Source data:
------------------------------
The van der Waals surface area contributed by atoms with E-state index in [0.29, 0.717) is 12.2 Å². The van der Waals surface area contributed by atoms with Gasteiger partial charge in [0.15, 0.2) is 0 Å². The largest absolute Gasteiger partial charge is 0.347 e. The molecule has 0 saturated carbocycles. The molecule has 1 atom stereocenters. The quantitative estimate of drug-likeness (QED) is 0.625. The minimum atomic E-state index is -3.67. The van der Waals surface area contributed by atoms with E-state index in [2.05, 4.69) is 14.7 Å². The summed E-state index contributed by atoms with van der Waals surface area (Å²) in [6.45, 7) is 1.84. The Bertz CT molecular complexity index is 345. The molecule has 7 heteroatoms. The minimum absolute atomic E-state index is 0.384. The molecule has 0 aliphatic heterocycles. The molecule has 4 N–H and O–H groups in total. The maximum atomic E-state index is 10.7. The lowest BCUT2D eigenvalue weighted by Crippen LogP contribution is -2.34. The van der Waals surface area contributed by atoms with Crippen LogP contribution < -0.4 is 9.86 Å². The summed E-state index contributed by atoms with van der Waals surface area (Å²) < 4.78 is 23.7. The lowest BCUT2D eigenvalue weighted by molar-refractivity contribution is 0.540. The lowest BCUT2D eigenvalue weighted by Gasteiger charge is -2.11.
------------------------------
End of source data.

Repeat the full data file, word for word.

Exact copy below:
The van der Waals surface area contributed by atoms with E-state index in [0.29, 0.717) is 12.2 Å². The van der Waals surface area contributed by atoms with Gasteiger partial charge in [0.15, 0.2) is 0 Å². The largest absolute Gasteiger partial charge is 0.347 e. The molecule has 0 saturated carbocycles. The molecule has 1 atom stereocenters. The quantitative estimate of drug-likeness (QED) is 0.625. The minimum atomic E-state index is -3.67. The van der Waals surface area contributed by atoms with E-state index in [2.05, 4.69) is 14.7 Å². The summed E-state index contributed by atoms with van der Waals surface area (Å²) in [6.45, 7) is 1.84. The Bertz CT molecular complexity index is 345. The molecule has 7 heteroatoms. The minimum absolute atomic E-state index is 0.384. The molecule has 0 aliphatic heterocycles. The molecule has 4 N–H and O–H groups in total. The maximum atomic E-state index is 10.7. The lowest BCUT2D eigenvalue weighted by Crippen LogP contribution is -2.34. The van der Waals surface area contributed by atoms with Crippen LogP contribution < -0.4 is 9.86 Å². The summed E-state index contributed by atoms with van der Waals surface area (Å²) < 4.78 is 23.7. The lowest BCUT2D eigenvalue weighted by molar-refractivity contribution is 0.540. The lowest BCUT2D eigenvalue weighted by Gasteiger charge is -2.11.